Ravinthiran emboldens the “a” sounds in this passage, while the italicized words represent Bishop’s own emphases, and the recurrent assonance seems no coincidence, especially alongside the “prose-rhymes on ‘full-face,’ ‘forgetful phrase,’ and ‘beautiful solid case’” as well as “relaxation,” “observations,” “creation,” and “concentration” (p. 86). In this famous letter, Bishop aligns the work of the artist and the scientist as heroes of vision, pioneers in the lonely work of exploring the unknown, “fixed on facts and minute details,” indulging—by necessity—a “self-forgetful, perfectly useless concentration.” What Bishop’s sonic devices register, in her compilation of “a” sounds and prose-rhymes, is the somatic experience of that which she describes. Ravinthiran observes, eloquently, that “her letter is sensuously alive to its subject-matter, manifesting a relationship between form and content which, if not straightforwardly mimetic . . . nevertheless textures the prose with an expressive rhythm to be savored” (p. 86). While many Bishop critics have discussed and parsed this letter, few (if any) have subjected it to close sonic analysis, and what Ravinthiran reveals is useful not only in thinking about Bishop but in extending attention to the play of syllabic sound in the poets and prose writers from the past century who most warrant it.

Building upon several decades of scholarship and accelerating interest in Bishop’s poetry and prose, Hicok and Ravinthiran newly characterize Bishop’s dialectical style—her mixture of genres and geographic imaginaries as she reckoned with “life and the memory of it so compressed / they’ve turned into each other.”15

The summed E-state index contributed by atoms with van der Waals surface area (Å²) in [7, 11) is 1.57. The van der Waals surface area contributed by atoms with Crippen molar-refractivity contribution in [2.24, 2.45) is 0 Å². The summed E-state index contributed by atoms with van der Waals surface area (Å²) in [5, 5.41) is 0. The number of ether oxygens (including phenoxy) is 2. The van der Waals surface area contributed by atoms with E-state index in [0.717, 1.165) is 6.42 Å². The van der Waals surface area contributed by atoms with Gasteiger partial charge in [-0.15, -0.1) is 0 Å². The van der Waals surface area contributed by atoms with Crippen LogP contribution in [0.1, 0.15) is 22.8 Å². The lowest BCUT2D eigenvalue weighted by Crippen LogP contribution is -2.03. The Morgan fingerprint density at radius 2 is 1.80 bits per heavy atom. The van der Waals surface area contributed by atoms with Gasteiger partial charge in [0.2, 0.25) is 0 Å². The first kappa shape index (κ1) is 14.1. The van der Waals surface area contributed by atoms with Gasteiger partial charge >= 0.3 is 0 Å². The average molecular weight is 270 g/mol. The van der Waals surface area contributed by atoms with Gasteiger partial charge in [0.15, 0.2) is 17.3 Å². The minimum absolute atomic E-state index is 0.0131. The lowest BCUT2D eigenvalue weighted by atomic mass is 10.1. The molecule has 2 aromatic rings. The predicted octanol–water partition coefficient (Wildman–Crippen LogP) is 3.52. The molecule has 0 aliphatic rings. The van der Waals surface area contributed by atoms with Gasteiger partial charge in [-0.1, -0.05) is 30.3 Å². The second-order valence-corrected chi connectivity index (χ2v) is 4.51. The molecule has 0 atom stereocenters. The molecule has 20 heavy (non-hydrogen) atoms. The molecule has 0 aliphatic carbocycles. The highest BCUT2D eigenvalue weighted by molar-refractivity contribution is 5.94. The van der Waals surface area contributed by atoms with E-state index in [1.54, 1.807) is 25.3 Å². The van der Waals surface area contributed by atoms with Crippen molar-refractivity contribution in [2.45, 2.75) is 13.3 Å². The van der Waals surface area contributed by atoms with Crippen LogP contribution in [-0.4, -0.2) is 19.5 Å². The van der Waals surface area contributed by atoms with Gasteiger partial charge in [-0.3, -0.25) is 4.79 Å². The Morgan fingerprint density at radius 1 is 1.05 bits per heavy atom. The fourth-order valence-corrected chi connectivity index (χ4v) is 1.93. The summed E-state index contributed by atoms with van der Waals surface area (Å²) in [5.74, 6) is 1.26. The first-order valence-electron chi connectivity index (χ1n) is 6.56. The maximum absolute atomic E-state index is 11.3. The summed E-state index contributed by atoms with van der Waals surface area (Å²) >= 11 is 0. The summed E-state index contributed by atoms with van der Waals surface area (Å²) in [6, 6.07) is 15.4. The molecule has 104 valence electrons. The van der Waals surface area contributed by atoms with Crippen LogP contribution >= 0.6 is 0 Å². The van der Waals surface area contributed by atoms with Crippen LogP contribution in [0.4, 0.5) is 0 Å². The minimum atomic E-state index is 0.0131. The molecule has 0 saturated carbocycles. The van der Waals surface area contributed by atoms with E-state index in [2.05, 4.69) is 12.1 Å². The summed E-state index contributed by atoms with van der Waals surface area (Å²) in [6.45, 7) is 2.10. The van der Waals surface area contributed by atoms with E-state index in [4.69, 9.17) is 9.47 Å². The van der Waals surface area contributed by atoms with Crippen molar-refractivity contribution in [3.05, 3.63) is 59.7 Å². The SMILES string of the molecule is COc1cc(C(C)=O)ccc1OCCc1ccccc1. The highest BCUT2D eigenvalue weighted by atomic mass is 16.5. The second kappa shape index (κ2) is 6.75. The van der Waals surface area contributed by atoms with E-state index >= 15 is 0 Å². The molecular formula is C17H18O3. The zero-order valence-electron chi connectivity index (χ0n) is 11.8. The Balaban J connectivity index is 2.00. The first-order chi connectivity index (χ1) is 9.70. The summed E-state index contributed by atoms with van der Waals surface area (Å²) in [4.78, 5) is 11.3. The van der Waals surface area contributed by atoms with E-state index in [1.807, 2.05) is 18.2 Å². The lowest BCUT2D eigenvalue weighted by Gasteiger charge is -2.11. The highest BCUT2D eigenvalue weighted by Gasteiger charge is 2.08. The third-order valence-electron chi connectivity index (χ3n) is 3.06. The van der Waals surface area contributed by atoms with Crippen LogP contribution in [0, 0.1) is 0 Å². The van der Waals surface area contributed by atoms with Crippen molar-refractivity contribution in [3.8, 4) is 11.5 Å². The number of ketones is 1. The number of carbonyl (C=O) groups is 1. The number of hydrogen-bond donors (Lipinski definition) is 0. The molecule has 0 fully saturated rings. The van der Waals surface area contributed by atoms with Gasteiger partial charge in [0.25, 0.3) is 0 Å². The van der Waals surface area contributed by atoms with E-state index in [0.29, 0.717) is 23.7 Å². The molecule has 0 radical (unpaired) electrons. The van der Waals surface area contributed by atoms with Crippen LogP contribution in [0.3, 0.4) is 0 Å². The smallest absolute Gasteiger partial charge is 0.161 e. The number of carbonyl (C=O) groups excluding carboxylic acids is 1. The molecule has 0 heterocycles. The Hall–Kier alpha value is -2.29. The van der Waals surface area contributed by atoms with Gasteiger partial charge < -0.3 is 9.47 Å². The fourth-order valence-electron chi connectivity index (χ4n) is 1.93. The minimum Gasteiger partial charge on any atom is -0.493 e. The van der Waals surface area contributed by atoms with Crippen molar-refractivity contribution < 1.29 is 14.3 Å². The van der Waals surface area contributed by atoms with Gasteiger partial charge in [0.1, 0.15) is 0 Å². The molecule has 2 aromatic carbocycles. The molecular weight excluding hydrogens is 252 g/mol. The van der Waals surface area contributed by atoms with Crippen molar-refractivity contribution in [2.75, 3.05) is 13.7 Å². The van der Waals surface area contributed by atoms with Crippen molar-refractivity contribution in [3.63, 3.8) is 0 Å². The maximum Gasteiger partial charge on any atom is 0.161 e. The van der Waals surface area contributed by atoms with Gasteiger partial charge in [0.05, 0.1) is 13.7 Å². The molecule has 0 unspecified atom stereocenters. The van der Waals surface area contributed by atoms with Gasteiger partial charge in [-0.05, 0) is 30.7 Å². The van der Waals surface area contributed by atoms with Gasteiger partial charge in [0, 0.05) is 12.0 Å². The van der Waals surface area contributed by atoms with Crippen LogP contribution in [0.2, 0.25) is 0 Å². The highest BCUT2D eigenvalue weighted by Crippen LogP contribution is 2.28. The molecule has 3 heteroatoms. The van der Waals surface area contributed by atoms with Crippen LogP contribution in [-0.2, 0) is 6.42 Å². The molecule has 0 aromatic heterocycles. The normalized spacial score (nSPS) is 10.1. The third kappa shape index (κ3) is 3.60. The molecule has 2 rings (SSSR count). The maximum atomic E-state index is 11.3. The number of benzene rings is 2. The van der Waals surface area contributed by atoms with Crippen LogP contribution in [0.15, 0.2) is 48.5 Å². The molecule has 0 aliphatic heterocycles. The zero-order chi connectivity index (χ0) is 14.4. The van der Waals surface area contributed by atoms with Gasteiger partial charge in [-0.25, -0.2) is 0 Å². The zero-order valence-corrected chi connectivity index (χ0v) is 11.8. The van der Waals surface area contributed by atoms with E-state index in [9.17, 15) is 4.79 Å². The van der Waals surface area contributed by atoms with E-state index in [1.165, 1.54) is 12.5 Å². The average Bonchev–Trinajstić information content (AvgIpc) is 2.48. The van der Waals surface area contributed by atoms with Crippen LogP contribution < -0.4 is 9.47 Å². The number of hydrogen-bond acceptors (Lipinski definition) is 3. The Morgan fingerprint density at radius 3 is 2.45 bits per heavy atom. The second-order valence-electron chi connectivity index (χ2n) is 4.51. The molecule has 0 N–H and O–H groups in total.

In the ways in which she chose to write and to score her lines of sight and sound, Bishop dwelled with contradictions, putting them—as Hicok and Ravinthiran prove—to profitable use, allowing a “watery, dazzling dialectic” to abide in place of overly narrow classification. These books, in ground-breaking analyses of significant aspects of Bishop’s art, invite us to extend, yet again, our understanding and our nomenclature.


1 Elizabeth Bishop, “Writing poetry is an unnatural act . . .”, in Prose, ed. Lloyd Schwartz (New York: Farrar, Straus and Giroux, 2011), 327.
2 Angus Cleghorn and Jonathan Ellis, introduction to The Cambridge Companion to Elizabeth Bishop, ed. Cleghorn and Ellis (New York: Cambridge University Press, 2014), 1.
3 Bishop, “Santarém,” in Poems (New York: Farrar, Straus and Giroux, 2011), 207.
4 Bishop to Robert Lowell, 28 July 1953, in Words in Air: The Complete Correspondence of Elizabeth Bishop and Robert Lowell, ed. Thomas Travisano and Saskia Hamilton (New York: Farrar, Straus and Giroux, 2008), 143.
5 Bishop to Lowell, 27 July [1960], in Words in Air, 333.
6 Katherine White to Bishop, 2 July 1953, in Elizabeth Bishop and “The New Yorker”: The Complete Correspondence, ed. Joelle Biele (New York: Farrar, Straus and Giroux, 2011), 112-13.
7 Bishop, “The Riverman,” in Poems, 106. Subsequent references will be cited parenthetically in the text.
8 Bishop, “The Armadillo,” in Poems, 101. Subsequent references will be cited parenthetically in the text.
9 Bishop, “Foreign-Domestic,” in Poems, Prose, and Letters, ed. Robert Giroux and Lloyd Schwartz (New York: Library of America, 2008), 242.
10 Bishop, “The Shampoo,” in Poems, 82.
11 Bishop to Lowell, 22 April 1960, in Words in Air, 317.
12 Gertrude Stein, “Composition as Explanation,” in Selected Writings of Gertrude Stein, ed. Carl Van Vechten (New York: Vintage, 1962), 518.
13 Lowell to Bishop, [24 November 1965], in Words in Air, 597.
14 Ravinthiran’s text uses bold type to add emphasis; underlining has been added here to make the emphasis visually clear.
15 Bishop, “Poem,” in Poems, 197.

Mary Wollstonecraft Sojourner Truth Margaret Atwood Abigail Adams Amy Tan H.D. Simone de Beauvoir Zora Neale Hurston Frances Burney Virginia Woolf

"The white saxifrage with the indented leafe is moste commended for the breakinge of the Stone."

— Turner, Herbal, III, 68 [1568]